By Tom Sellar
By Emily Warner
By R.C. Baker
By Alexis Soloski
By Alexis Soloski
By R. C. Baker
By Alexis Soloski
By Tom Sellar
Every time I see Keely Garfields choreography, I wish I could get inside her mind and rummage around for a while. I might not understand the work any better, but Id relish all the bright bits of thought and experience being whirled in some kind of very quirky inner cyclotron. Now that shes pulled her last years fascinating Limerence into position as the third part of a trilogy (of sorts says the program) after the new First Attempt and Eva Potranspiration/Cloud 9, I very much want to be smart and write insightfully about the evening, but I may not be up to it.
Garfield wants her audience closer. Were already sitting at least a yard ahead of where the first row at the altar end of Saint Marks is usually set. Then, for First Attempt, Brandin Steffensen and Omagbitse Omagbemi cajole some spectators into sitting on the floor to partially surround a green plot of fake turf. This green runway is bordered by little white Christmas lights and flanked by the wooden crates in which the ingenious lighting designer Jonathan Belcher has set some of his instruments. At the far end of the garden reside a TV monitor, a lawn chair, a lost-and-found sign, a lamp-tree with many candy-colored shades, a toaster, fluorescent bulbs sticking out of a white bin, and a life-size plastic dog with a blue ball between its forepaws. Suburbia as seen from outer space?
The program entry for First Attempt lists a countdown. 10: I need you so much closer. 6: I believe we have enough time. I hope so, because when the piece actually starts, Garfield is curled in a fetal position, yelling, Give me the good mic! The images on the monitor (from a camera wielded by Steffensen) show us that shes wearing a shaggy green jacket with a hood (let your outfit match your lawn?). She struggles to her high-heeled feet, hoists the toaster to her shoulder, and staggers into a song, David Bowies 1969 Space Oddity (Ground control to Major Tom/take your protein pills and put your helmet on). Bowies hero is depressed and so is she: Planet earth is blue/and theres nothing I can do, she sings. I think shes trying to save the world but may not have the strength or the strategies. The dog wont come when she calls, and she has to crawl to it. She gets serious jitters and has to be restrained by Steffensen and Omagbemi and hauled back to the chair. She finds a garden gnome, but exactly what comfort is that? (Theres no place like gnome, she quips wearily, or was that Nome?) Several spectators (whove been primed) join her in running around like kids playing airplane, waving little pieces of white paper. If this is only her first attempt at being a hero, maybe shell succeed next time.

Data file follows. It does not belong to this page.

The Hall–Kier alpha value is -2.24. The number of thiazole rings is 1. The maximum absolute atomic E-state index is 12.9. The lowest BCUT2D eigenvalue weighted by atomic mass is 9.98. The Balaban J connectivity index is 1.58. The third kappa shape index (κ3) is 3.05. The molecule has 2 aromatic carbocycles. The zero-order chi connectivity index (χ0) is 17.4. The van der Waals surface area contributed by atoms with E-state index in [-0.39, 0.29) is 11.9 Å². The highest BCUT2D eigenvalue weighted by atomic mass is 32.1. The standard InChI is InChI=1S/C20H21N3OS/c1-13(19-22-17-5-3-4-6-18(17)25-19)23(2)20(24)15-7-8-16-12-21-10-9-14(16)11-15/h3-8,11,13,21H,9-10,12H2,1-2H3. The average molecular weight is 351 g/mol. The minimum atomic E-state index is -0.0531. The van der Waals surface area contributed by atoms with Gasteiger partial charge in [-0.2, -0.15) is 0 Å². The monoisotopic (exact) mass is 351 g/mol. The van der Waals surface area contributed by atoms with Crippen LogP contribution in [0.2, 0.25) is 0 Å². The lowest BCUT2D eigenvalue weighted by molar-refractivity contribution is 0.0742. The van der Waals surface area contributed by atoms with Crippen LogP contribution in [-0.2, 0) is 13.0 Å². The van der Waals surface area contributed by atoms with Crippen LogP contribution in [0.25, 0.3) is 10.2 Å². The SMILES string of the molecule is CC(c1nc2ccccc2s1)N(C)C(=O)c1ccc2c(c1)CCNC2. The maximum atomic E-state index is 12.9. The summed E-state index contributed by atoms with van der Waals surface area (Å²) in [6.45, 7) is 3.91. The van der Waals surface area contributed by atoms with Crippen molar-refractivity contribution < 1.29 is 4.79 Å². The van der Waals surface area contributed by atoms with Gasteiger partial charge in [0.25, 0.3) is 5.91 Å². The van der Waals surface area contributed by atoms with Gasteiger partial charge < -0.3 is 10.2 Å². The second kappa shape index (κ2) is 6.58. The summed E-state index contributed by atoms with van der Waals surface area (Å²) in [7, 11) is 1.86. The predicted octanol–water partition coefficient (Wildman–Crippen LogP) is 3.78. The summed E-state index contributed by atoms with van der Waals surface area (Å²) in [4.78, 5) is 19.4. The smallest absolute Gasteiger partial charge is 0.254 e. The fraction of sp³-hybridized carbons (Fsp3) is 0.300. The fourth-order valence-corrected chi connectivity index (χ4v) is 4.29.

What shes trying to save in Eva Potranspiration/Cloud 9 may be a family. And the trilogy could be a triptych, with Eva as its central panel. The lawn and the other objects have been removed, and nine shiny, slanted panels, like solar collectors, frame an area on the floor. Theres a desk chair and an ironing board. Garfield enters carrying a child (her own daughter, Vivian Ra) and lays her down, stretched out like a potential sacrifice, on a fur jacket; the fur matches the trim on Garfields print dress. Steffensen enters from the vestibule of the church, which is flooded with smoke. Singer-songwriter Matthew Brookshire acts as a sort of non-interfering mediator in this domestic maelstrom. These are two of the numbers he delivers: Returning to Earth/Keelys Space Ship and I Can See Russia From Alaska When I Look Into Your Eyes.
A curious objectit looks like a fat, four-foot-tall croquet wicketbecomes a potential weapon, but also something these people hold close when they want to sleep. Once when Garfield and Steffensen are about to kiss, they drop the objectwhich theyre wrangling overand the noise awakens Ra. They freeze and jam their thumbs into their mouths. You get the picture: the sometimes-infantile grownups; the perils of parenthood; the bottled-up anger and guilt. A Go to bed! command is a cheap band-aid on a still bleeding cut. You also see love and the need, but when Steffensen wails, Jesus! its no casual expletive. Who will save this family? In the disturbing ending, Ra drops her pink bunny, spreads her arms wide, and Steffensen hoists her up in a crucifixion pose. Garfield knocks over the ironing board and cradles the bunny. It sings to her in a tinny voice, Yes, Jesus loves me.
Limerence looks somewhat different in the church from the way it appeared last March in the small high-ceilinged former chapel re-christened as the West End Theater. Instead of only a rear wall to flatten themselves against, Garfield and Omagbemi can clamber up the carpeted risers at the entry end of the church and slide down its pillars. In this larger space, the two bathtub-sized soft lamps that Belcher and Steffensen turn back and forth during the first duet make the dark areas darker and the moments when the beams hit us in the face more painful.